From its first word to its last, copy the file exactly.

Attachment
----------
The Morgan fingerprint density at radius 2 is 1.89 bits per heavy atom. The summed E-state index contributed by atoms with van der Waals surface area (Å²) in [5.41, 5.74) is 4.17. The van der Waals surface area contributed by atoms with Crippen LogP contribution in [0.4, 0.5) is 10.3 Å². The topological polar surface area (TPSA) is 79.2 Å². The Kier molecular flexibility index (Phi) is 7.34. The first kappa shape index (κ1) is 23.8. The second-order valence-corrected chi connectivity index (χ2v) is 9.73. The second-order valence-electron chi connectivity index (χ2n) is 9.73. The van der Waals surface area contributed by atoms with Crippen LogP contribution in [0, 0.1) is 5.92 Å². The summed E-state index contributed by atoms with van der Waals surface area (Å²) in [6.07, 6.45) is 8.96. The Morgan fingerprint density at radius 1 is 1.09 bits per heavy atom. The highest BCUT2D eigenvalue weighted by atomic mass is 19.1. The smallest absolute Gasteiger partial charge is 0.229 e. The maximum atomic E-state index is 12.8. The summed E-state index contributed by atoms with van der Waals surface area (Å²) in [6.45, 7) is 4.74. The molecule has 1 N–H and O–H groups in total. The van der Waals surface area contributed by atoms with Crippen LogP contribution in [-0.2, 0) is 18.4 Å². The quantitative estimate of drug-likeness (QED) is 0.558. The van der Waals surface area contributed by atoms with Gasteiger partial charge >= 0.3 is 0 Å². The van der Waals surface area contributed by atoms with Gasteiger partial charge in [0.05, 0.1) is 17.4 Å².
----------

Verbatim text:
The Morgan fingerprint density at radius 2 is 1.89 bits per heavy atom. The summed E-state index contributed by atoms with van der Waals surface area (Å²) in [5.41, 5.74) is 4.17. The van der Waals surface area contributed by atoms with Crippen LogP contribution in [0.4, 0.5) is 10.3 Å². The topological polar surface area (TPSA) is 79.2 Å². The Kier molecular flexibility index (Phi) is 7.34. The first kappa shape index (κ1) is 23.8. The second-order valence-corrected chi connectivity index (χ2v) is 9.73. The second-order valence-electron chi connectivity index (χ2n) is 9.73. The van der Waals surface area contributed by atoms with Crippen LogP contribution in [0, 0.1) is 5.92 Å². The summed E-state index contributed by atoms with van der Waals surface area (Å²) in [6.07, 6.45) is 8.96. The Morgan fingerprint density at radius 1 is 1.09 bits per heavy atom. The highest BCUT2D eigenvalue weighted by atomic mass is 19.1. The smallest absolute Gasteiger partial charge is 0.229 e. The maximum atomic E-state index is 12.8. The summed E-state index contributed by atoms with van der Waals surface area (Å²) in [6.45, 7) is 4.74. The molecule has 1 N–H and O–H groups in total. The van der Waals surface area contributed by atoms with Crippen LogP contribution in [-0.2, 0) is 18.4 Å². The quantitative estimate of drug-likeness (QED) is 0.558. The van der Waals surface area contributed by atoms with Gasteiger partial charge >= 0.3 is 0 Å². The van der Waals surface area contributed by atoms with Gasteiger partial charge in [0.05, 0.1) is 17.4 Å².